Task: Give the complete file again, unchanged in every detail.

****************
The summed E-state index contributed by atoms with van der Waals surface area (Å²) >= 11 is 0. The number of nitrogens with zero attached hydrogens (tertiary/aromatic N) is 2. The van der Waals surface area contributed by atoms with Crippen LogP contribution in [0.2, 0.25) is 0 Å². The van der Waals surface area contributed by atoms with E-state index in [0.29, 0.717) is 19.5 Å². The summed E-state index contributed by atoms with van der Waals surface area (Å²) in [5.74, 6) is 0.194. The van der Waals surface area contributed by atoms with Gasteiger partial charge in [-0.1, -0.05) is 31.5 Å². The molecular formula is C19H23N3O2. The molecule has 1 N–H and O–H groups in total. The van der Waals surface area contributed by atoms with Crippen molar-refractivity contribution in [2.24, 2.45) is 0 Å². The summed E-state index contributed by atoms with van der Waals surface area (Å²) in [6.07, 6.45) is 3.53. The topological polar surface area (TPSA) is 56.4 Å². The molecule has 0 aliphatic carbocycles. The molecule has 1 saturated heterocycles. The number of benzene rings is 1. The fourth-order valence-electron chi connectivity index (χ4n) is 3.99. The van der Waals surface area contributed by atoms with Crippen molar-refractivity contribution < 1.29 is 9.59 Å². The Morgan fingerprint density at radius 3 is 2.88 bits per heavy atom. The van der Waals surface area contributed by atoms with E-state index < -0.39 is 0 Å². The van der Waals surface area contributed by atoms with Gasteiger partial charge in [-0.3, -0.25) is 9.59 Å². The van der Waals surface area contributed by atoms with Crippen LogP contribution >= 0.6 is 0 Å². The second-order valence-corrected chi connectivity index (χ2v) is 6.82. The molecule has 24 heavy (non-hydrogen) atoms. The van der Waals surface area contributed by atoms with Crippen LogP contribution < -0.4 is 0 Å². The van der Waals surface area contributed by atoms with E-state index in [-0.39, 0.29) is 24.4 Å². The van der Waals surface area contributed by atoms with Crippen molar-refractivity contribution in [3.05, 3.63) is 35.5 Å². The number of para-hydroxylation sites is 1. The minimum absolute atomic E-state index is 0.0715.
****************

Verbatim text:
The summed E-state index contributed by atoms with van der Waals surface area (Å²) >= 11 is 0. The number of nitrogens with zero attached hydrogens (tertiary/aromatic N) is 2. The van der Waals surface area contributed by atoms with Crippen LogP contribution in [0.2, 0.25) is 0 Å². The van der Waals surface area contributed by atoms with E-state index in [0.29, 0.717) is 19.5 Å². The summed E-state index contributed by atoms with van der Waals surface area (Å²) in [5.74, 6) is 0.194. The van der Waals surface area contributed by atoms with Gasteiger partial charge in [-0.1, -0.05) is 31.5 Å². The molecular formula is C19H23N3O2. The molecule has 1 N–H and O–H groups in total. The van der Waals surface area contributed by atoms with Crippen molar-refractivity contribution in [2.24, 2.45) is 0 Å². The summed E-state index contributed by atoms with van der Waals surface area (Å²) in [6.07, 6.45) is 3.53. The topological polar surface area (TPSA) is 56.4 Å². The molecule has 0 aliphatic carbocycles. The molecule has 1 saturated heterocycles. The number of benzene rings is 1. The fourth-order valence-electron chi connectivity index (χ4n) is 3.99. The van der Waals surface area contributed by atoms with Crippen molar-refractivity contribution < 1.29 is 9.59 Å². The Morgan fingerprint density at radius 3 is 2.88 bits per heavy atom. The van der Waals surface area contributed by atoms with E-state index < -0.39 is 0 Å². The van der Waals surface area contributed by atoms with Gasteiger partial charge in [-0.3, -0.25) is 9.59 Å². The van der Waals surface area contributed by atoms with Crippen LogP contribution >= 0.6 is 0 Å². The second-order valence-corrected chi connectivity index (χ2v) is 6.82. The molecule has 24 heavy (non-hydrogen) atoms. The van der Waals surface area contributed by atoms with Crippen LogP contribution < -0.4 is 0 Å². The van der Waals surface area contributed by atoms with E-state index in [-0.39, 0.29) is 24.4 Å². The van der Waals surface area contributed by atoms with Crippen molar-refractivity contribution in [3.05, 3.63) is 35.5 Å². The number of para-hydroxylation sites is 1. The minimum absolute atomic E-state index is 0.0715.